The Ultimate Fighting Championship is back Sept. 22 in Toronto, Ontario, Canada, for UFC 152. The card features two championship fights between UFC light heavyweight champion Jon Jones and Vitor Belfort as well as the first ever flyweight championship fight between Joseph Benavidez and Demetrious Johnson. All that to say … FINALLY!
The last time the UFC held just one event, in a month, it was March 2012. Since then multiple fight cards have been held monthly, effectively spoiling MMA fans and media alike. This leads perfectly into the debacle known as UFC 151 where, essentially, the UFC canceled an entire event based on the fallout of one fight on that card — Jon Jones vs. Dan Henderson.
Admittedly, I’ve oversimplified a situation that has more depth than a Norah Jones song, but the punch line is the same. Injury led to matchmaking scramble, which led to cancellation. While the drama surrounding the cancellation of UFC 151 continues to stir MMA media and fighters, a question still lingers. Who’s truly at fault?
If you polled MMA fans today, on that very question, their answer would probably ring out like a Southern Baptist choir singing — Jon Jones. Frankly, almost everyone points to Jones as the scapegoat for UFC 151, but is he to blame for the collapse of an entire card? No.
Here’s the bottom line. UFC 151 was canceled due to injury. Yes, let me repeat, UFC 151 was canceled due to injury. With the UFC selling us a glass of Jon Jones “Haterade,” we have conveniently missed the true issue plaguing the future of the promotion and MMA as a whole — injuries.
With an injury-plagued 2012 year, who could blame the UFC for shifting the focus off themselves and onto, practically, anything or anyone else? Like using duct tape to stop a leaky pipe, it’s only a matter of time before we start seeing the same seepage again. Unless MMA promotions start to address and educate their fighters on training smarter not harder, injuries will continue to rear their ugly head. Unfortunately, for the UFC, it has once again!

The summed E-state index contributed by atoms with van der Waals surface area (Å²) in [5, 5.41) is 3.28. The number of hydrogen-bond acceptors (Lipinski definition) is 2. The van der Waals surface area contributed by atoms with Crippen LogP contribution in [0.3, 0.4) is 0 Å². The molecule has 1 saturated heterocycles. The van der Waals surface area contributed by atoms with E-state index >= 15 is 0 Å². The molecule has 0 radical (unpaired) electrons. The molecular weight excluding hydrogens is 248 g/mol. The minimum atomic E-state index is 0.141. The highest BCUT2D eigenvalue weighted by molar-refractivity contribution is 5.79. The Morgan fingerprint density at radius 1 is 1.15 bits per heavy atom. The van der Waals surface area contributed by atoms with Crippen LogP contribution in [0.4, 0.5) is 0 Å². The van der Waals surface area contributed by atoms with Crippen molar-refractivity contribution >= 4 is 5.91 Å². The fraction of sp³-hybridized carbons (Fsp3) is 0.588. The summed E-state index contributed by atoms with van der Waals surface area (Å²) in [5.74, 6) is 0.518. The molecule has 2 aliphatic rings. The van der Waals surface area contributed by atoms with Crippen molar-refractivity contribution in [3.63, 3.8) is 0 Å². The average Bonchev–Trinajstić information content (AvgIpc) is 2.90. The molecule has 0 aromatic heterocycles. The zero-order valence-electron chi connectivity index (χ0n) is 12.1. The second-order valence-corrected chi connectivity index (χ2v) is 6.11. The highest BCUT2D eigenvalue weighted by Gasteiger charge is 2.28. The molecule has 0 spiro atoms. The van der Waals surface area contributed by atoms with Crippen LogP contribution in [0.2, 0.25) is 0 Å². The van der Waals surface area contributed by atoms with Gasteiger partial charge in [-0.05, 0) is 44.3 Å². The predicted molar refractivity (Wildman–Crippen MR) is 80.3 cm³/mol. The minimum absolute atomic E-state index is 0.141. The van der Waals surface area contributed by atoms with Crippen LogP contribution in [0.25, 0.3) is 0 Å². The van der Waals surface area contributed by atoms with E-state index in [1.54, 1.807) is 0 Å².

This past Tuesday, that relentless arthropod known as the injury bug took a bite out of another UFC fight card. A trifecta of trouble hit when featherweight champion Jose Aldo and light heavyweight contenders Quinton “Rampage” Jackson and Vladimir Matyushenko had to pull out of their matches at UFC 153 Rio due to injury. Once again, the injury epidemic has caused a headache for UFC president Dana White and irritation among MMA fans. Which brings us back to our original question. Whose fault is it?
As MMA continues its meteoric rise from subculture domain to mainstream America, injuries are going to become a hot-button topic and a potential stumbling block to future growth. At this point the UFC is entering the dangerous territory of “the promotion who cries wolf” and, unless they start finding a way to combat fighter injuries, the only person to blame is themselves.
Scott Levesque writes a weekly column for the Clarion on mixed martial arts. He will cover MMA at the local, state and national levels. His handle on Twitter is @scottlevesque.